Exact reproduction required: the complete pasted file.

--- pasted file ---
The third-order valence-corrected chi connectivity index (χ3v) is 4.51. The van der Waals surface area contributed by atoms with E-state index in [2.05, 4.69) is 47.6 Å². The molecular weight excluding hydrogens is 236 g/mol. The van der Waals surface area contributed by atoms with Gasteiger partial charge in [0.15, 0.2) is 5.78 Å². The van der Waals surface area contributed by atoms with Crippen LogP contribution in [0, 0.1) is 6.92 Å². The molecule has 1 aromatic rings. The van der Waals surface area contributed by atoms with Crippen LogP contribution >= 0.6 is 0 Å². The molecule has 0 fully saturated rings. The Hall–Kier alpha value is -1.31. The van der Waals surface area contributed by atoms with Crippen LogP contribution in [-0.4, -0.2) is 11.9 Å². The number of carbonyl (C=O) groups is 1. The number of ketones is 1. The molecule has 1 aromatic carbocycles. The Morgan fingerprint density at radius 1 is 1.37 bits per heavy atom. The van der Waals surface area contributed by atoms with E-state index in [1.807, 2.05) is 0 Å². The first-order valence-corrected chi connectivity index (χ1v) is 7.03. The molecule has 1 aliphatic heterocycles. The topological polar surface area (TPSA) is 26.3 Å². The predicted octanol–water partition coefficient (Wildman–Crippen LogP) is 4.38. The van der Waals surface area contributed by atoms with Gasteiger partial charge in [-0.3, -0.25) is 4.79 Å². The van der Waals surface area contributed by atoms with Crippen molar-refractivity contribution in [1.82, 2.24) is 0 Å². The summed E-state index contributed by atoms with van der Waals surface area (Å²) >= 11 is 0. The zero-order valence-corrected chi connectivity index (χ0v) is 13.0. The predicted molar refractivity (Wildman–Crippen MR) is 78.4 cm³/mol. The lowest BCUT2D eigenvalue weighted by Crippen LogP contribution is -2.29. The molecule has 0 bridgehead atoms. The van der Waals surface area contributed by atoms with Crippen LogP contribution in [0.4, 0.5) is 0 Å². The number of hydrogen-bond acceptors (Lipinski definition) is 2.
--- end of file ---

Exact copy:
The third-order valence-corrected chi connectivity index (χ3v) is 4.51. The van der Waals surface area contributed by atoms with E-state index in [2.05, 4.69) is 47.6 Å². The molecular weight excluding hydrogens is 236 g/mol. The van der Waals surface area contributed by atoms with Gasteiger partial charge in [0.15, 0.2) is 5.78 Å². The van der Waals surface area contributed by atoms with Crippen LogP contribution in [0, 0.1) is 6.92 Å². The molecule has 1 aromatic rings. The van der Waals surface area contributed by atoms with Crippen LogP contribution >= 0.6 is 0 Å². The molecule has 0 fully saturated rings. The Hall–Kier alpha value is -1.31. The van der Waals surface area contributed by atoms with Crippen LogP contribution in [-0.4, -0.2) is 11.9 Å². The number of carbonyl (C=O) groups is 1. The number of ketones is 1. The molecule has 1 aromatic carbocycles. The Morgan fingerprint density at radius 1 is 1.37 bits per heavy atom. The van der Waals surface area contributed by atoms with E-state index in [1.807, 2.05) is 0 Å². The first-order valence-corrected chi connectivity index (χ1v) is 7.03. The molecule has 1 aliphatic heterocycles. The topological polar surface area (TPSA) is 26.3 Å². The predicted octanol–water partition coefficient (Wildman–Crippen LogP) is 4.38. The van der Waals surface area contributed by atoms with Gasteiger partial charge in [-0.3, -0.25) is 4.79 Å². The van der Waals surface area contributed by atoms with Crippen molar-refractivity contribution in [1.82, 2.24) is 0 Å². The summed E-state index contributed by atoms with van der Waals surface area (Å²) >= 11 is 0. The zero-order valence-corrected chi connectivity index (χ0v) is 13.0. The predicted molar refractivity (Wildman–Crippen MR) is 78.4 cm³/mol. The lowest BCUT2D eigenvalue weighted by Crippen LogP contribution is -2.29. The molecule has 0 bridgehead atoms. The van der Waals surface area contributed by atoms with Crippen LogP contribution in [0.4, 0.5) is 0 Å². The number of hydrogen-bond acceptors (Lipinski definition) is 2.